After a decade-long decline in injuries and deaths in the North American steel industry, there was a sharp rise in 2004, according to a recent report in The Wall Street Journal. Steelmakers and union officials are especially concerned about how this decline in safety may be associated with the rise in production and turnover rates.

With production up 7 percent in 2004, economists are reporting that workers are trying to meet demand by working more hours and thus increasing their chances for accidents and fatalities. Additionally, with steel companies offering senior workers early-retirement packages in hopes of cutting costs, they are trying to meet demands with a less experienced workforce.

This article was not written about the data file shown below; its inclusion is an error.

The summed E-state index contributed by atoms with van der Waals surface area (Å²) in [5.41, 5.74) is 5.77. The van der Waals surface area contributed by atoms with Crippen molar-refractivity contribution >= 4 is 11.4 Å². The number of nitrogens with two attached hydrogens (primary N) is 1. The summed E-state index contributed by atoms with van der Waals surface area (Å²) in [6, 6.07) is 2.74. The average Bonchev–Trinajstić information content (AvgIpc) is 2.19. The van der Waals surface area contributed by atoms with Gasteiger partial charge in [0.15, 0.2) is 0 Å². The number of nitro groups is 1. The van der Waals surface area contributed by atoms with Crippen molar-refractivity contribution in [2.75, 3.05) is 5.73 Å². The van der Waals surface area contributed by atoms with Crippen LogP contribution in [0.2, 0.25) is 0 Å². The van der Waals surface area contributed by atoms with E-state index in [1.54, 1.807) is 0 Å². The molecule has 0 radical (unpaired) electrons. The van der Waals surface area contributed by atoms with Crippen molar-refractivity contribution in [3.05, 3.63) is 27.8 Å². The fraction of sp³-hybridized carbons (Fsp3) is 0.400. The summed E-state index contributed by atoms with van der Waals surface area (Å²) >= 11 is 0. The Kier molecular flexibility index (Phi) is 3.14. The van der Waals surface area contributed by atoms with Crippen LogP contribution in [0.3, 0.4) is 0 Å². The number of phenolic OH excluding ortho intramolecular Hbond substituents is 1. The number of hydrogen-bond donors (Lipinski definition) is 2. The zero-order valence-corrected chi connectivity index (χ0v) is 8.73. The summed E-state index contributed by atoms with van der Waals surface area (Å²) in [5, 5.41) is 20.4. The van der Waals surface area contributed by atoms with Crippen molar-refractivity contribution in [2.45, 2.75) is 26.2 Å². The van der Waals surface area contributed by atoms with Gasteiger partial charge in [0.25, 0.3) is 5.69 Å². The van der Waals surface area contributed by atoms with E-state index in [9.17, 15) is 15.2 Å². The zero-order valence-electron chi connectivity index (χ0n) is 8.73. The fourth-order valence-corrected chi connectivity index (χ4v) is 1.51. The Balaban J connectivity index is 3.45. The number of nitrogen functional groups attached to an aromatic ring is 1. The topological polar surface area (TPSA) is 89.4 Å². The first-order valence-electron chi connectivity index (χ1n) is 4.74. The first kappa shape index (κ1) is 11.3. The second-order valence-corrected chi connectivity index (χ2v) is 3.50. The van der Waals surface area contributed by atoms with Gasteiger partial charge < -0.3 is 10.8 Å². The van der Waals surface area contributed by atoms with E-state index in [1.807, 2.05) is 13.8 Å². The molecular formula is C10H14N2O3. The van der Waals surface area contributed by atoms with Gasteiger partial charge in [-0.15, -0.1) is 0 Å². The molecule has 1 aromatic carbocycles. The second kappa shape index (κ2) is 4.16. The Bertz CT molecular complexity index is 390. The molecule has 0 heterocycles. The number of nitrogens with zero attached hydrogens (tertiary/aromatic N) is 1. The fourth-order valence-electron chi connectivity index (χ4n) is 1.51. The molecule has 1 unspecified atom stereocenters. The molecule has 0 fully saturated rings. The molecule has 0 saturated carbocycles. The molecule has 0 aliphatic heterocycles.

On-the-job accidents, including production mistakes and safety incidents, cost extended-hours operations about $8.5 billion per year, an average of $354 per employee, according to Circadian Technologies’ “Shiftwork Practices 2005.” Furthermore, in companies where overtime is running high, yearly workers’ compensation costs are much higher ($686 per employee) than when overtime is low: $337 per employee. Fatigue, due to long work hours, supersedes all training and experience.

Though training, scheduling changes and screening for sleep disorders are the most effective ways to reduce accidents, very few companies report using them, says Circadian.